If you’ve ever encountered an issue that has had you in a tailspin for ages, only to find that the solution was something you never would have guessed, then maybe you’ve been looking at the problem wrong. Maybe, the problem isn’t the problem at all…
At work (which I will refer to by the codename BigSecret), I recently completed a support/feature request that had been hanging around for almost 3 years. It had previously been ignored and dismissed as too difficult, bordering on impossible. As it turned out, it was nothing of the sort. It was a challenging problem, but one with a definite solution. It just took some digging to find.
I came across the request a few weeks back, when it was resurrected by a client for no obvious reason. My colleagues didn’t seem to pay any attention to it, but it caught my eye as something that sounded intriguingly simple, and a totally reasonable and useful request. I was between tasks and, being an intern, my manager was having trouble finding me tasks that were engaging without being too difficult or complex. So I had a bit of time on my hands, and I decided to have a sneaky go at solving this request.
I started off by reading though the whole request history, which was actually quite long, and had a few technical details to point me in the right direction. I then dug myself deep into the source code of the relevant module, trying to understand how it worked, and why it had seemed so impossible to implement this request to the others that had tried. Once I had a handle on it, I just started experimenting and tweaking the code to see what effect I could have on it. Once I was seeing some effects (and maybe even earlier), I went to every programmer’s best friend: Google. This lead me to various forums, chief amongst them always StackOverflow. I carefully read and reread about a dozen or so different StackOverflow post on the subject, and after a bit more experimentation, I had a proof of concept for the feature working in a few hours, all up.
You see, the problem that previous attempters had seemingly faced was that they had gotten caught up on their own understanding of the problem and how a solution should work, rather than seeking the knowledge to find out how the request could be solved. The problem they were having was not the request’s problem but the problem of their own knowledge and understanding. With no prior knowledge and lots of time on my hands to dedicate to finding the information necessary, I was able to overcome the internal stumbling blocks of previous assignees.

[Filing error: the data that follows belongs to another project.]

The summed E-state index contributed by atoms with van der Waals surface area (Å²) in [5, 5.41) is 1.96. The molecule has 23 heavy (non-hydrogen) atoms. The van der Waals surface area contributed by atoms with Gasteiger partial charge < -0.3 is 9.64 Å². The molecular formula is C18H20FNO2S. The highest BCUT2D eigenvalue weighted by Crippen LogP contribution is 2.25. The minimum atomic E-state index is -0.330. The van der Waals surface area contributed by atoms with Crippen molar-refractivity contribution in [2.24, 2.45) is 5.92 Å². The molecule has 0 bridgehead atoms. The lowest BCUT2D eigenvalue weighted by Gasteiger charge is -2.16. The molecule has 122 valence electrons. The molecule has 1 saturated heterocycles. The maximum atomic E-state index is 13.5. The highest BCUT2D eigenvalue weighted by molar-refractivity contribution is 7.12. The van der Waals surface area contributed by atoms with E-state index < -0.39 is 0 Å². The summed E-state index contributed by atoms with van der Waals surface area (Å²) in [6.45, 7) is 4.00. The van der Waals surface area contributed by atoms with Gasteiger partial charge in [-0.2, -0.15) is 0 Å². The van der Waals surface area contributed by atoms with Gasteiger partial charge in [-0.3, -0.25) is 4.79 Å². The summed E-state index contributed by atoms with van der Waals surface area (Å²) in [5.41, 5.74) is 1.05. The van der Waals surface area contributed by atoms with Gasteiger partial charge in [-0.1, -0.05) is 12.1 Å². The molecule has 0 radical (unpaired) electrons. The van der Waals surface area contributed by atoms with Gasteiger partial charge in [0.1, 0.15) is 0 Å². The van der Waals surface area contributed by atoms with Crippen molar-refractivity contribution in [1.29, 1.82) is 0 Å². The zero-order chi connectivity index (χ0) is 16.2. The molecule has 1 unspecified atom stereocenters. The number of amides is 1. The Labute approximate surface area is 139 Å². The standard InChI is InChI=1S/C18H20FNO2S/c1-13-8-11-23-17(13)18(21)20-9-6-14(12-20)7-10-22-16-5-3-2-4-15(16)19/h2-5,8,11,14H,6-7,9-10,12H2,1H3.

I can understand how it can happen. When you have an idea of how something works, it can be hard to let go of that. But when you’re working in IT, where knowledge can become outdated in a matter of months, it just not possible to linger on old understandings. It happened to me multiple time back when I was working at the House. What you need to learn to do is free yourself of what you’ve been told and what you expect. Just observe, and get fresh information. If you’re stuck, maybe ask someone else for their view on the situation. A fresh set of eyes often can see things the most obvious things a stale set won’t.
It also doesn’t help much when you receive misinformation from your clients. Hot tip: It’s always a good idea to attempt to reproduce behaviour described by a client, even if the behaviour is positive. In the case of the story above, the client had based their request on supposed existing behaviour that they claimed was present, but actually wasn’t. In the end, I implemented both the requested behaviour and the assumed behaviour.
Sometimes, the problem just isn’t your problem. Your problem is your knowledge and/or understanding.
What do you think? Have you encountered any problems where your understanding was the issue? Have I said anything you disagree with? Tell me & everyone else who passes through here what you think in the comment below.
To Infinity and Beyond,